THE BEGUILED: Coppola’s Most Accomplished Film So Far?

Sofia Coppola has made an incredible career out of documenting boredom. A constant of nearly every single one of her feature films is the sense of complete and utter boredom, and desire to do something – anything. The Lisbon girls from The Virgin Suicides  are driven to horrendous acts, partly because of their parents rigorous control but also because they live a life of captivity. Nothing to do, no books to read, no-one to see. Lost In Translation’s Charlotte and Bob are held in a linguistic limbo, and their inability to communicate with those around them leads to incredible bouts of boredom. Meeting each other alleviates that. The teenagers of The Bling Ring are lead by temptation yes, but also a desire to do anything different, anything that gets them out of their boring lives.

The Beguiled then is a true Sofia Coppola film. Six young girls and two women, alone in a huge school house at the height of the American Civil War. They’ve been stuck for three years, none able to go home for various reasons. They are occasionally visited by Confederate soldiers, but they mostly have only each other for company and are left to their own devices.

The first time Elle Fanning’s Alisha is introduced, we can feel this numbness and ennui  creeping into the school house through every dilapidated wall and window. The girls are in a french lesson. Schoolteacher Edwina (Kirsten Dunst) lists off variations from the blackboard. The other two girls are sharply repeating phrases, but are less than engaged with the process. There is a sense that they have done this before, many times. Alisha drums her fingers on the desk, her repetitions are a beat behind the other girls. She is stuck, and bored out of her teenage mind. The arrival of wounded Union soldier, Corporal John McBurney (Colin Farrell), slaps them all awake from their monotonous lives – with unforeseeable consequences.

Alisha and Edwina represent this idea of boredom and desire for something else that is wound tightly throughout The Beguiled, but at opposite ends of the spectrum. Edwina is naively obsessed with McBurney , to the point at which she can’t see how much of a fool he is making out of her. Comparatively, Alisha feels in control of her desire. It is, after all, McBurney who comes to her room as opposed to Edwina who goes looking for him, during the most climatic scene.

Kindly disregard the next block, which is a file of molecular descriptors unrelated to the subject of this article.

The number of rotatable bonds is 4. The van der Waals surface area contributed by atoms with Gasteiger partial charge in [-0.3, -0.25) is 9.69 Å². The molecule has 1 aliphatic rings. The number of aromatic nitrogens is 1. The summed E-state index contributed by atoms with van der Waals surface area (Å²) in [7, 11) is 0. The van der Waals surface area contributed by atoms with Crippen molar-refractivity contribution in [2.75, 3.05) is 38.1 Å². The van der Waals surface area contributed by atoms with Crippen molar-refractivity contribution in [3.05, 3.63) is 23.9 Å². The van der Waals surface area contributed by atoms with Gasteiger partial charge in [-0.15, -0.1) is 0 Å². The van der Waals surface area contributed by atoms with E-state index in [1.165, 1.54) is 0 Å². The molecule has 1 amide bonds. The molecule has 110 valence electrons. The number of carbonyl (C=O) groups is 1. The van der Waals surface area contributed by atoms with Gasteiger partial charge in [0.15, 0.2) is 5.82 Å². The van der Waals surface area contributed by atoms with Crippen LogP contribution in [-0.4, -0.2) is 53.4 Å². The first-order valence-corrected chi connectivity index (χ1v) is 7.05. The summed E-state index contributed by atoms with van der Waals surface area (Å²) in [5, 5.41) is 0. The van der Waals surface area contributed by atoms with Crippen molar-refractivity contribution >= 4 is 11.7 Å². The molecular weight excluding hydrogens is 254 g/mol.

All of the women, including stern headmistress Miss Martha (Nicole Kidman) see McBurney as an escape of sorts. For Edwina, he is a physical escape. For Martha, he is an intellectual equal. For Alisha, he is sexual desire. McBurney may be exploiting their desires for him, but there is also manipulation on their part. Their collective desire for the war to be over and to be freed of the repetitive lives they live are realised in McBurney. Miss Martha allows him to stay, knowing that it is not the right thing to do, because he signifies a change in the schoolhouse, a change in their situation.

This fatigued repetition is visually communicated by Coppola returning to the same or similar shots over and over again. Beautifully composed, yet repeated shots of the front of the house, mist seeping through the trees in the mornings, light glimmering through the bushes in the evenings. There is a series of shots of Jane, each slightly different, out on the veranda peering through her spyglass. At one point during The Beguiled, a day is represented by early morning sunshine streaming through a window, followed by a shot of the schoolhouse in the evening sun. Every day is the same. That is, until McBurney.

The strength of The Beguiled comes from Coppola’s deliberate focus on the present. There are very few details about any of the characters backstories, or anything that could deter us from the moment in front of us. Not allowing the audience to learn much about just one character is fitting as it allows a more objective view of the situation. Rather than feel sympathy for any one of the characters, we are encouraged to see the situation for what it is. In a way, this allows us to take a step back from the narrative and allows us to identify with multiple characters (often those who are on opposing sides) and the choices of almost every single character (including McBurney because we aren’t on a singular journey.